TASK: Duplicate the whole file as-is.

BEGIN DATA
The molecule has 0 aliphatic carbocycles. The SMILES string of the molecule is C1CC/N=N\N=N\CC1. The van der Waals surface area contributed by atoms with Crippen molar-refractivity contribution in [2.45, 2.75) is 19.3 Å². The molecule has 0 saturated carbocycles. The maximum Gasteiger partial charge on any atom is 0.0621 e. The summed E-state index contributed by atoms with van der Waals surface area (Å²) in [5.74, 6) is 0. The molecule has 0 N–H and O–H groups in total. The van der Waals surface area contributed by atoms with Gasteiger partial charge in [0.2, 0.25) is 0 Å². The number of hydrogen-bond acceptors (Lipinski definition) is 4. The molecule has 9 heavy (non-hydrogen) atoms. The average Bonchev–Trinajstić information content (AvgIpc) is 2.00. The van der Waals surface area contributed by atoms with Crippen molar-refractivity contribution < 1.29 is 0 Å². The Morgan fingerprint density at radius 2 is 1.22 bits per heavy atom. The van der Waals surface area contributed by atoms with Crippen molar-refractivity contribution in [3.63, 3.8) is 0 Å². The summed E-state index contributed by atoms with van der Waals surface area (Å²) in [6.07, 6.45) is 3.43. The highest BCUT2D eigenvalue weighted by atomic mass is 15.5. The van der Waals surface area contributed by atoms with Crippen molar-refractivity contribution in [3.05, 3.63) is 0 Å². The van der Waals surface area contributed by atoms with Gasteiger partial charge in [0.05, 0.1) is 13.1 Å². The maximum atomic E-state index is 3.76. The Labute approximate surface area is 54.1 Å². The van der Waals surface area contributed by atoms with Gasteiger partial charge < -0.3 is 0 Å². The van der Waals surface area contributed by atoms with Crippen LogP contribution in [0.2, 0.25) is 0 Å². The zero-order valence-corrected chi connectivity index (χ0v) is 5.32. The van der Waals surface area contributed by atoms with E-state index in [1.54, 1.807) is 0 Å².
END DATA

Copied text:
The molecule has 0 aliphatic carbocycles. The SMILES string of the molecule is C1CC/N=N\N=N\CC1. The van der Waals surface area contributed by atoms with Crippen molar-refractivity contribution in [2.45, 2.75) is 19.3 Å². The molecule has 0 saturated carbocycles. The maximum Gasteiger partial charge on any atom is 0.0621 e. The summed E-state index contributed by atoms with van der Waals surface area (Å²) in [5.74, 6) is 0. The molecule has 0 N–H and O–H groups in total. The van der Waals surface area contributed by atoms with Gasteiger partial charge in [0.2, 0.25) is 0 Å². The number of hydrogen-bond acceptors (Lipinski definition) is 4. The molecule has 9 heavy (non-hydrogen) atoms. The average Bonchev–Trinajstić information content (AvgIpc) is 2.00. The van der Waals surface area contributed by atoms with Crippen molar-refractivity contribution < 1.29 is 0 Å². The Morgan fingerprint density at radius 2 is 1.22 bits per heavy atom. The van der Waals surface area contributed by atoms with Crippen molar-refractivity contribution in [3.63, 3.8) is 0 Å². The summed E-state index contributed by atoms with van der Waals surface area (Å²) in [6.07, 6.45) is 3.43. The highest BCUT2D eigenvalue weighted by atomic mass is 15.5. The van der Waals surface area contributed by atoms with Crippen molar-refractivity contribution in [3.05, 3.63) is 0 Å². The van der Waals surface area contributed by atoms with Gasteiger partial charge in [0.05, 0.1) is 13.1 Å². The maximum atomic E-state index is 3.76. The Labute approximate surface area is 54.1 Å². The van der Waals surface area contributed by atoms with Gasteiger partial charge < -0.3 is 0 Å². The van der Waals surface area contributed by atoms with Crippen LogP contribution in [0.2, 0.25) is 0 Å². The zero-order valence-corrected chi connectivity index (χ0v) is 5.32. The van der Waals surface area contributed by atoms with E-state index in [1.54, 1.807) is 0 Å².